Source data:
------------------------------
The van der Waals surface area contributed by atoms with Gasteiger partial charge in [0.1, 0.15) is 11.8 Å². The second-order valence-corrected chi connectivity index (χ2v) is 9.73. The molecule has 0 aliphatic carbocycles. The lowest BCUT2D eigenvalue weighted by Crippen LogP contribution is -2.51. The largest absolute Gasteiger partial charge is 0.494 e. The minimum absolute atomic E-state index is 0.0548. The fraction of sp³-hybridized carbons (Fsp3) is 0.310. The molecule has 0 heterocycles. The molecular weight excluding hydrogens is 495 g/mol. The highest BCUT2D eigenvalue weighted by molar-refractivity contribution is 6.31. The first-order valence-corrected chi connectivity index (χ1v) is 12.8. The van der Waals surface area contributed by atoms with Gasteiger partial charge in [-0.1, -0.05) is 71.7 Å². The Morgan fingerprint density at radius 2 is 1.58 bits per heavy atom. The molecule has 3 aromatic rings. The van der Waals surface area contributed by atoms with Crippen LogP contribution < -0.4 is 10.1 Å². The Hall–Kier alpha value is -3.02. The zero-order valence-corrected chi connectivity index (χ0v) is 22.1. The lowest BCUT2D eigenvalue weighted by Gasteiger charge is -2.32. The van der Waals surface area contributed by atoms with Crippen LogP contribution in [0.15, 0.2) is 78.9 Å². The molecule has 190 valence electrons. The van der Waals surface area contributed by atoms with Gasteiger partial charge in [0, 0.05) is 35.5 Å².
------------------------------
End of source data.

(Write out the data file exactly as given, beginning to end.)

The van der Waals surface area contributed by atoms with Gasteiger partial charge in [0.1, 0.15) is 11.8 Å². The second-order valence-corrected chi connectivity index (χ2v) is 9.73. The molecule has 0 aliphatic carbocycles. The lowest BCUT2D eigenvalue weighted by Crippen LogP contribution is -2.51. The largest absolute Gasteiger partial charge is 0.494 e. The minimum absolute atomic E-state index is 0.0548. The fraction of sp³-hybridized carbons (Fsp3) is 0.310. The molecule has 0 heterocycles. The molecular weight excluding hydrogens is 495 g/mol. The highest BCUT2D eigenvalue weighted by molar-refractivity contribution is 6.31. The first-order valence-corrected chi connectivity index (χ1v) is 12.8. The van der Waals surface area contributed by atoms with Gasteiger partial charge in [-0.1, -0.05) is 71.7 Å². The Morgan fingerprint density at radius 2 is 1.58 bits per heavy atom. The molecule has 3 aromatic rings. The van der Waals surface area contributed by atoms with Crippen LogP contribution < -0.4 is 10.1 Å². The Hall–Kier alpha value is -3.02. The zero-order valence-corrected chi connectivity index (χ0v) is 22.1. The lowest BCUT2D eigenvalue weighted by Gasteiger charge is -2.32. The van der Waals surface area contributed by atoms with Crippen LogP contribution in [0.15, 0.2) is 78.9 Å². The molecule has 190 valence electrons. The van der Waals surface area contributed by atoms with Gasteiger partial charge in [0, 0.05) is 35.5 Å².